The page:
While the America’s Cup is often seen as a trophy won by its domestic hosts, some ships broke the mould. The Australia II was one of the only seven non-Amercan yacht to have done so, triumphing famously in the 1983 America’s Cup. Under the banner of the Royal Perth Yacht Club, this famous sailing boat earned itself both history and notoriety with how she managed to win the cup. Therefore, she is a boat that has quickly become both a legend of the seas and, in the eyes of some, a villain of the waters.
Now, you could get your hands on an Australia II model yacht – perfect for display. A true model of the Australian yachting industry, she was a culmination of many years of hard work, commitment and craft. The end result is a boat that changed the face of nautical competitive sport for many years. This is why we love having this as one of our wooden sailboats models: she’s a bit of a legend in its own right. Our scale recreation looks to bring the Australia II to life, with everything from the materials used to the shape of the boat ensuring she stands out accordingly. Indeed, we’ve hand-built these amazing Australia II model sailing boats to ensure she retains the rich character, charism and class of the real thing. It makes a fine addition to any library, study, board room or office as a defining piece of the room.
The 12-metre class Australia II yacht was designed by Ben Lexcen and launched in 1982. Under Captain John Bertrand of Royal Perth Yacht Club, the ship was the first successful challenger to the America’s Cup, making history for Australia’s Sailling Sport. Indeed, its victory brought a 132-year dominance of the New York Yacht Club, including a whopping 26 defenses of their title. Designed with reduced waterline length and also a short-chord winged keel, the boat was far more mobile than those which came before it. The innovation was so impressive, in fact, that it was questioned by the New York Yacht Club. She was also quite innovative in that she included vertical sail designs, and also a lightweight carbon fibre boom: hallmarks of its innovative, unique conditioning.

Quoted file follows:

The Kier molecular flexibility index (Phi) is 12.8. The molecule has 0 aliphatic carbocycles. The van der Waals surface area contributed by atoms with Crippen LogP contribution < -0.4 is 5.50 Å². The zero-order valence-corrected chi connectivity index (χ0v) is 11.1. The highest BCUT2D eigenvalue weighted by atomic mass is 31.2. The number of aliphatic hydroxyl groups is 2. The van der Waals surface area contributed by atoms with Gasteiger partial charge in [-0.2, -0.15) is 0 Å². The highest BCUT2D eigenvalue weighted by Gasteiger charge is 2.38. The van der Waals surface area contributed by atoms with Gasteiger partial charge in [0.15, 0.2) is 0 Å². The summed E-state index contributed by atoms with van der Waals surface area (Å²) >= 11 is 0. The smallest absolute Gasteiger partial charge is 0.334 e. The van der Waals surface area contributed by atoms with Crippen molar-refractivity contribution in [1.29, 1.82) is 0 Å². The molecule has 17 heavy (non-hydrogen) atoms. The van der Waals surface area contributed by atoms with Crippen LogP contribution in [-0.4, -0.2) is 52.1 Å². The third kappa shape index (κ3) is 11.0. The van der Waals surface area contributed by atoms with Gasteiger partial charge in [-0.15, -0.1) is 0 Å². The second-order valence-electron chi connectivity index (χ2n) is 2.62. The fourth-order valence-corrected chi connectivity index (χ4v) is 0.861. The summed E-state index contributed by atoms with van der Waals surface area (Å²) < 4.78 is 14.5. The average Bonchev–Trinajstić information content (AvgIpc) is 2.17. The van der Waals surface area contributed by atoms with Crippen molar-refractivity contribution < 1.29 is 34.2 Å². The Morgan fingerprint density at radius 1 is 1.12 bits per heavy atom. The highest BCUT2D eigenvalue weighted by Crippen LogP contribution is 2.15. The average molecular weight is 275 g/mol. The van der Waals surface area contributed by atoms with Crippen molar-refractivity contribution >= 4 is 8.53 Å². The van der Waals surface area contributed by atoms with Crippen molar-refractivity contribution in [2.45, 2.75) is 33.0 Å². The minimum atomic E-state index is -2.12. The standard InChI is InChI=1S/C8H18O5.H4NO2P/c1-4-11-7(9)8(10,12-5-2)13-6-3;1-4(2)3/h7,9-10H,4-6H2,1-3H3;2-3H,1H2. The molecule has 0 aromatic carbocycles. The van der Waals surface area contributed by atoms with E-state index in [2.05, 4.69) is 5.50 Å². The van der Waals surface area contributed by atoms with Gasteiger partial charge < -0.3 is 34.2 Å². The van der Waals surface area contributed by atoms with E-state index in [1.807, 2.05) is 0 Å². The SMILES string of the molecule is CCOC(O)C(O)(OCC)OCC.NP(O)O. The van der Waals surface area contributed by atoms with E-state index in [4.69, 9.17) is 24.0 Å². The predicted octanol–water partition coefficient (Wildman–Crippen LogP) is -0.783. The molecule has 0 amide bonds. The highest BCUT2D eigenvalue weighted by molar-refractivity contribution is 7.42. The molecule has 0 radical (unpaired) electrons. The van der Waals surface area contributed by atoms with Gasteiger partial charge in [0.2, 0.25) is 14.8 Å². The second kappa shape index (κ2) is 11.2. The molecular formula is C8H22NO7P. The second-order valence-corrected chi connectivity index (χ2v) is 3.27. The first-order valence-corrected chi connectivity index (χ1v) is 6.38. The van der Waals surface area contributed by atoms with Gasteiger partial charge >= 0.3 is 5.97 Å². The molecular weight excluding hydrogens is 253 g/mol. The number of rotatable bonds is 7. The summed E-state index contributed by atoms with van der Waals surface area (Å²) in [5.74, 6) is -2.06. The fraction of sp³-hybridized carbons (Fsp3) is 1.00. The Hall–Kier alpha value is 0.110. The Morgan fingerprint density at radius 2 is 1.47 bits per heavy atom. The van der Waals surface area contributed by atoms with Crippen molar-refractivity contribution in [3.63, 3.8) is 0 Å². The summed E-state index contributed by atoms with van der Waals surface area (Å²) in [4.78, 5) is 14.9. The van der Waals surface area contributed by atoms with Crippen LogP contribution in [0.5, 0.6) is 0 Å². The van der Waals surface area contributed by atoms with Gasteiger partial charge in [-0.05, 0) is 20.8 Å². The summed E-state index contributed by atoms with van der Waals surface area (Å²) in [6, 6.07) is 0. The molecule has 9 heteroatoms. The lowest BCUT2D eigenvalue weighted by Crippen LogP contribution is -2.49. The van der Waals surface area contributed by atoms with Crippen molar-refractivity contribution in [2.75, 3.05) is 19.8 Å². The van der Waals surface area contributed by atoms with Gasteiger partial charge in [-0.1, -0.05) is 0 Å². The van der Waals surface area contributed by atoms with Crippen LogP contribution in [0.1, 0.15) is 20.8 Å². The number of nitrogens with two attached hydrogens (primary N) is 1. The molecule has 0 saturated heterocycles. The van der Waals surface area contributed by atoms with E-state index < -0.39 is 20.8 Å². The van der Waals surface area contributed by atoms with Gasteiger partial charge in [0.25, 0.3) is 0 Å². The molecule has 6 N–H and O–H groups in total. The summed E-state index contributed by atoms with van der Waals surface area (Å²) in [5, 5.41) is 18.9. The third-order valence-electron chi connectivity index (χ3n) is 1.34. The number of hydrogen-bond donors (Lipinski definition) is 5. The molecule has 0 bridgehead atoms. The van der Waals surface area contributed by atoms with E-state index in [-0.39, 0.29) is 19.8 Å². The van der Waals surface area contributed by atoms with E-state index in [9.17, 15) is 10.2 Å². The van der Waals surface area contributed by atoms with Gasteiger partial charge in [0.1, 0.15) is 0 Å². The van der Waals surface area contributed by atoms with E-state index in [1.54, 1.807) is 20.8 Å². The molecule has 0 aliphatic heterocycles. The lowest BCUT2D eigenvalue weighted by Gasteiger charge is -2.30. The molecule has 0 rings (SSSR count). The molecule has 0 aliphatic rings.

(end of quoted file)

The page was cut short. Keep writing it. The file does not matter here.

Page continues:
Put the controversy aside, the ship managed to make a huge splash in 1983 when she won the Louis Vuitton Cup. She was a dominant part in the cup, defeating the well-respected Azzurra in the semi-finals before she won the trophy outright with a win against the Victory ’83. This gave her the right to enter the America’s Cup. The would face off against the Liberty, captained by Dennis Conner. The race was incredible, with the best-of-7 format seeing the Australia II come from behind to win 4-3. The victory was a major moment for Australian sport and led to her being awarded the ABC Wide World of Sports Athlete of the Year Award – she had broken the longest continuous winning streak in any sport in history. Alongside Bertrand, though, was the likes of Will Baillieu and Colin Beashal. Brian Richardson was there, too, with his dual-Olympic wins as an oarsman making him a standout of the team.
After its incredible wins, though, the shop was sold by owner Alan Bond to the Australian government. Then, she was lent to the National Maritime Museum in Sydney until 2000. She was then moved to the Freemantle museum, the Western Australian Maritime Museum. She was shipped over to the Isle of Wight to celebrate the 150th anniversary celebrations of the America’s Cup, with the original crew taking command one more time. The Australia II returned to Freemantle after that, and is on permanent display for all to admire.